Lisa Lei was the leading vote-getter among the school representatives, receiving 108 votes to earn the social sciences representative position. A second-year political science major, Lei emphasizes her willingness to take a stand for the students, being involved in the protest at UCLA last year in response to the 32 percent fee hike. She defeated second-place finisher Fernando E. Garcia, who is currently an Ex-Officio member of Legislative Council for M.E.Ch.A de UCI, by 14 votes.

Experience prevailed again for current Engineering Representative Vikram Nayudu, who easily won re-election in the engineering vote. Nayudu’s respect among the council is evident, as he was voted to be speaker pro tempore this year. He also is the rules chairman, and is in the Communications Commission under the Office of the President.

However, there will be a few new faces on legislative council. Second-year Mirage Mehta represents a new face to ASUCI, as he defeated first-year Raymond Delacruz for business representative. Likewise for Physical Sciences Representative, second-year Jack Pan defeated first-year Tarun Patel. In social ecology, newcomer Rob Haghighi parlayed his Career Center experience to a winning campaign over Bryan Santana, who was trying to gain more influence from his intern position in the Student Programming Funding Board.

Vileana De La Rosa, who boasts a wealth of experience with M.E.Ch.A and the ASUCI Executive Vice President Office, is the new humanities representative after running unopposed. She pledges to support “the quality, accessibility, and affordability of a UC education.” Second-year drama major Arnel Sancianco is the new arts representative after earning a whopping 13 votes, running unopposed. Sancianco is focused on bringing the arts to Ring Road in a larger effort to make the arts more relevant on campus.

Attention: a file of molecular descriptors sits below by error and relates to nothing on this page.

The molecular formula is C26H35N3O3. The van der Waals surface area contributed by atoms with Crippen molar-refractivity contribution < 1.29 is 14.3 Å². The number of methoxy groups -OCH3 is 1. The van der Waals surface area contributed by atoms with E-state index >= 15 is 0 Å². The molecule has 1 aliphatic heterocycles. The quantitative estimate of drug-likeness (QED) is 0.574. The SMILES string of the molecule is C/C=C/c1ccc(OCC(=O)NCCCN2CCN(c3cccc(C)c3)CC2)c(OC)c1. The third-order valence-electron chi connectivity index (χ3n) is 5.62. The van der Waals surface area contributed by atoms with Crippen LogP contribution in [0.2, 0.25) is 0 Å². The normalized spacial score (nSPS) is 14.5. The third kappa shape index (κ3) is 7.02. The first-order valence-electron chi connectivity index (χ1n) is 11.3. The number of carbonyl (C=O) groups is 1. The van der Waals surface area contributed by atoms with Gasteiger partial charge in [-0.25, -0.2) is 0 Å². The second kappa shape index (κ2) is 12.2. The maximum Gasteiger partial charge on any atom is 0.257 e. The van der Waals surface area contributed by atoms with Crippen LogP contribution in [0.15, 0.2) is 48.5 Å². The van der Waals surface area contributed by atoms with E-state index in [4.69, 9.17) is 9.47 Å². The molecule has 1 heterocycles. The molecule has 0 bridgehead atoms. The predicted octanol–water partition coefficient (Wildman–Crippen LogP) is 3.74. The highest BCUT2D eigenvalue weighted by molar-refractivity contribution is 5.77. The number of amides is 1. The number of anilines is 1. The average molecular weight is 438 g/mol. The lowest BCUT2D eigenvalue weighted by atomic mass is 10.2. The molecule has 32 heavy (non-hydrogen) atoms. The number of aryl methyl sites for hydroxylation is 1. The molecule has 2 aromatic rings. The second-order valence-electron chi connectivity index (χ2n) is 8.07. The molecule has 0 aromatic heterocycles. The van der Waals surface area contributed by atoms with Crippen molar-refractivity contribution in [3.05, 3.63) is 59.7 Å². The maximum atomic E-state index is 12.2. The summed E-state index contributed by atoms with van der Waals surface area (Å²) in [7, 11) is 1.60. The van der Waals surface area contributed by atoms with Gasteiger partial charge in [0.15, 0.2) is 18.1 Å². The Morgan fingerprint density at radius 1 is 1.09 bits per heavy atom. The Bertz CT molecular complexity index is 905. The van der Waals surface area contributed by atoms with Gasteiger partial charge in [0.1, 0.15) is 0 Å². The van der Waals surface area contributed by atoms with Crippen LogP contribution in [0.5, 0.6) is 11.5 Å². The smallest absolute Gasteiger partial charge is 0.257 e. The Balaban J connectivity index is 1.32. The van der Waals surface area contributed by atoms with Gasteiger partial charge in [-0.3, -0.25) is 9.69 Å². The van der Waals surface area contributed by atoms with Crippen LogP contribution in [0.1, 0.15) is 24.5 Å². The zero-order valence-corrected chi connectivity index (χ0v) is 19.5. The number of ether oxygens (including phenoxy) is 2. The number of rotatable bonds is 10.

With a total vote of 1,747, the fall ASUCI elections had a markedly lesser impact on campus then the spring elections. While Wang confessed that he did not really know why ASUCI held two different elections over the year, he speculated that there were some open seats “due to graduating seniors or members who resign in the Spring Quarter.” However, Publicity and Elections Commissioner Carissa Cruz declared the student turnout a success, especially promoting a voting booth on Ring Road that ASUCI hosted on Nov. 17.

“This novel and innovative idea is an actualized campaign … to engage the student body in participating in their student government politics,” Cruz said. “[On Nov. 17], we hosted a special performance by B-Boys Anonymous at the flagpoles to encourage students to come out, watch the show, and visit our booth and vote. The Fall Elections and the booths have been a great turnout, and will serve as an outline by which to model the Spring Elections after.”

Unlike previous elections, there were no major complaints filed by candidates, with the only one filed dismissed by ASUCI because it did not address a major violation. The other anomaly, the runoff, which had not happened in over a decade according to Cruz, resolved by Phan’s decision before runoffs even occurred.